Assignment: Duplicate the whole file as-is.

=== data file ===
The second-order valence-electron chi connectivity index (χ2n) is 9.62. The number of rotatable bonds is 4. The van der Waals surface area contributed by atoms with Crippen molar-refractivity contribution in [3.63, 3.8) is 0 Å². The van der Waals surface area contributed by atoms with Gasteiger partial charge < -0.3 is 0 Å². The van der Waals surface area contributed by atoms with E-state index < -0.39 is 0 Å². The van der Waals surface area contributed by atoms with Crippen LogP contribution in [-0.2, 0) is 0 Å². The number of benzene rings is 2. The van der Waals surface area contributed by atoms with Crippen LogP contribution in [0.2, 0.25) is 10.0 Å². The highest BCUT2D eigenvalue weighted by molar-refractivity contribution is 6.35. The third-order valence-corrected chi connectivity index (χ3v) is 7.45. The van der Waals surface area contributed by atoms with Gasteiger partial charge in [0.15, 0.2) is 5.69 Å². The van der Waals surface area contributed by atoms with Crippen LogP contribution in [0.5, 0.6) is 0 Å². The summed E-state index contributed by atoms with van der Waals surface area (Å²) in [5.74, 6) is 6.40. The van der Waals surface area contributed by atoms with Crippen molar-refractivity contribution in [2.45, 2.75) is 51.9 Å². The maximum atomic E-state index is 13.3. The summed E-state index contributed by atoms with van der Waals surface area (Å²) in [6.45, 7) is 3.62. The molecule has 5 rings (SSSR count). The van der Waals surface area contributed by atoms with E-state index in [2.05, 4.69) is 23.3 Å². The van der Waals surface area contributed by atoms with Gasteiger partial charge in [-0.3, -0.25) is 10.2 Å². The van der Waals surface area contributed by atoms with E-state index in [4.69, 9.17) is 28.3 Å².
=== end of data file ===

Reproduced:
The second-order valence-electron chi connectivity index (χ2n) is 9.62. The number of rotatable bonds is 4. The van der Waals surface area contributed by atoms with Crippen molar-refractivity contribution in [3.63, 3.8) is 0 Å². The van der Waals surface area contributed by atoms with Gasteiger partial charge < -0.3 is 0 Å². The van der Waals surface area contributed by atoms with E-state index < -0.39 is 0 Å². The van der Waals surface area contributed by atoms with Crippen LogP contribution in [-0.2, 0) is 0 Å². The number of benzene rings is 2. The van der Waals surface area contributed by atoms with Crippen LogP contribution in [0.2, 0.25) is 10.0 Å². The highest BCUT2D eigenvalue weighted by molar-refractivity contribution is 6.35. The third-order valence-corrected chi connectivity index (χ3v) is 7.45. The van der Waals surface area contributed by atoms with Gasteiger partial charge in [0.15, 0.2) is 5.69 Å². The van der Waals surface area contributed by atoms with Crippen LogP contribution in [0.5, 0.6) is 0 Å². The summed E-state index contributed by atoms with van der Waals surface area (Å²) in [5.74, 6) is 6.40. The van der Waals surface area contributed by atoms with Crippen molar-refractivity contribution in [2.45, 2.75) is 51.9 Å². The maximum atomic E-state index is 13.3. The summed E-state index contributed by atoms with van der Waals surface area (Å²) in [6.45, 7) is 3.62. The molecule has 5 rings (SSSR count). The van der Waals surface area contributed by atoms with E-state index in [2.05, 4.69) is 23.3 Å². The van der Waals surface area contributed by atoms with Gasteiger partial charge in [-0.3, -0.25) is 10.2 Å². The van der Waals surface area contributed by atoms with E-state index in [4.69, 9.17) is 28.3 Å².